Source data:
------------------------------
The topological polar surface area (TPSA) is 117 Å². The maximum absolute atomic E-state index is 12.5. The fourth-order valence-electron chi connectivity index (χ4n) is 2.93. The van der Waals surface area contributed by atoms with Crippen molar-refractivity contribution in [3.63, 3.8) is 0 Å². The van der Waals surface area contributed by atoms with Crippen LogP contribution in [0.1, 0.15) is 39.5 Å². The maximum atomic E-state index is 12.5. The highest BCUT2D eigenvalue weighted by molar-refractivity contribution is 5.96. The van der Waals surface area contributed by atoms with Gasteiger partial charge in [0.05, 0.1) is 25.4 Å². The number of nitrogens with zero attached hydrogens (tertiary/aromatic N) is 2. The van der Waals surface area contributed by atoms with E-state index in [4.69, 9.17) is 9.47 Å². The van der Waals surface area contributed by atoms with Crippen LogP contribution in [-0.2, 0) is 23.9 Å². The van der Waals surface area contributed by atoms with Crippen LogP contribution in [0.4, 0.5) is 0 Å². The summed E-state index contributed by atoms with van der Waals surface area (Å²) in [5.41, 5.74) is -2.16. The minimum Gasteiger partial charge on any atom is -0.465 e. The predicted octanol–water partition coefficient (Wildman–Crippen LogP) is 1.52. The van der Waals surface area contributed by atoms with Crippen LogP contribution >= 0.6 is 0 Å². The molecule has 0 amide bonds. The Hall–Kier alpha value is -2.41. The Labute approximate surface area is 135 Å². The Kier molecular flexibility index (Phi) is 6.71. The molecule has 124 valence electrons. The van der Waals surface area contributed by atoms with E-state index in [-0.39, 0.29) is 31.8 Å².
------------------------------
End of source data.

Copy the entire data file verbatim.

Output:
The topological polar surface area (TPSA) is 117 Å². The maximum absolute atomic E-state index is 12.5. The fourth-order valence-electron chi connectivity index (χ4n) is 2.93. The van der Waals surface area contributed by atoms with Crippen molar-refractivity contribution in [3.63, 3.8) is 0 Å². The van der Waals surface area contributed by atoms with Crippen LogP contribution in [0.1, 0.15) is 39.5 Å². The maximum atomic E-state index is 12.5. The highest BCUT2D eigenvalue weighted by molar-refractivity contribution is 5.96. The van der Waals surface area contributed by atoms with Gasteiger partial charge in [0.05, 0.1) is 25.4 Å². The number of nitrogens with zero attached hydrogens (tertiary/aromatic N) is 2. The van der Waals surface area contributed by atoms with E-state index in [4.69, 9.17) is 9.47 Å². The van der Waals surface area contributed by atoms with Crippen LogP contribution in [-0.2, 0) is 23.9 Å². The van der Waals surface area contributed by atoms with Crippen LogP contribution in [0.4, 0.5) is 0 Å². The summed E-state index contributed by atoms with van der Waals surface area (Å²) in [5.41, 5.74) is -2.16. The minimum Gasteiger partial charge on any atom is -0.465 e. The predicted octanol–water partition coefficient (Wildman–Crippen LogP) is 1.52. The van der Waals surface area contributed by atoms with Crippen LogP contribution >= 0.6 is 0 Å². The molecule has 0 amide bonds. The Hall–Kier alpha value is -2.41. The Labute approximate surface area is 135 Å². The Kier molecular flexibility index (Phi) is 6.71. The molecule has 124 valence electrons. The van der Waals surface area contributed by atoms with E-state index in [-0.39, 0.29) is 31.8 Å².